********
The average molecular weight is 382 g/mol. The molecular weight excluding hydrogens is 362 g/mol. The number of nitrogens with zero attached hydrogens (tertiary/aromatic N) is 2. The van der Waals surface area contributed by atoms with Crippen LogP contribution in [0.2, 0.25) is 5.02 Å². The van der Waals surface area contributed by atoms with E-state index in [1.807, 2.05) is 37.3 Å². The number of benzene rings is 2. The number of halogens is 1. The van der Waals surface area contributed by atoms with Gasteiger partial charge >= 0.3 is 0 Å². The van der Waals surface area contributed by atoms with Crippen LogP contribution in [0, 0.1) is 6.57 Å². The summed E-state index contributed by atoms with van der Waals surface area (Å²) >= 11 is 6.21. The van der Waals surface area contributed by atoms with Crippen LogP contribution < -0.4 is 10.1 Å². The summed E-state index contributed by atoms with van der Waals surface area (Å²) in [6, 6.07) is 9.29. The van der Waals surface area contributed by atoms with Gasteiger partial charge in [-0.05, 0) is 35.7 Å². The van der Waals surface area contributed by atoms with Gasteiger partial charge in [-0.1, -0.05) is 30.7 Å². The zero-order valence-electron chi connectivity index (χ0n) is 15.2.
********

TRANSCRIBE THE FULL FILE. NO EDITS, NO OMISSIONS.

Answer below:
The average molecular weight is 382 g/mol. The molecular weight excluding hydrogens is 362 g/mol. The number of nitrogens with zero attached hydrogens (tertiary/aromatic N) is 2. The van der Waals surface area contributed by atoms with Crippen LogP contribution in [0.2, 0.25) is 5.02 Å². The van der Waals surface area contributed by atoms with E-state index in [1.807, 2.05) is 37.3 Å². The number of benzene rings is 2. The number of halogens is 1. The van der Waals surface area contributed by atoms with Gasteiger partial charge >= 0.3 is 0 Å². The van der Waals surface area contributed by atoms with Crippen LogP contribution in [0, 0.1) is 6.57 Å². The summed E-state index contributed by atoms with van der Waals surface area (Å²) >= 11 is 6.21. The van der Waals surface area contributed by atoms with Crippen LogP contribution < -0.4 is 10.1 Å². The summed E-state index contributed by atoms with van der Waals surface area (Å²) in [6, 6.07) is 9.29. The van der Waals surface area contributed by atoms with Gasteiger partial charge in [-0.05, 0) is 35.7 Å². The van der Waals surface area contributed by atoms with Gasteiger partial charge in [-0.1, -0.05) is 30.7 Å². The zero-order valence-electron chi connectivity index (χ0n) is 15.2.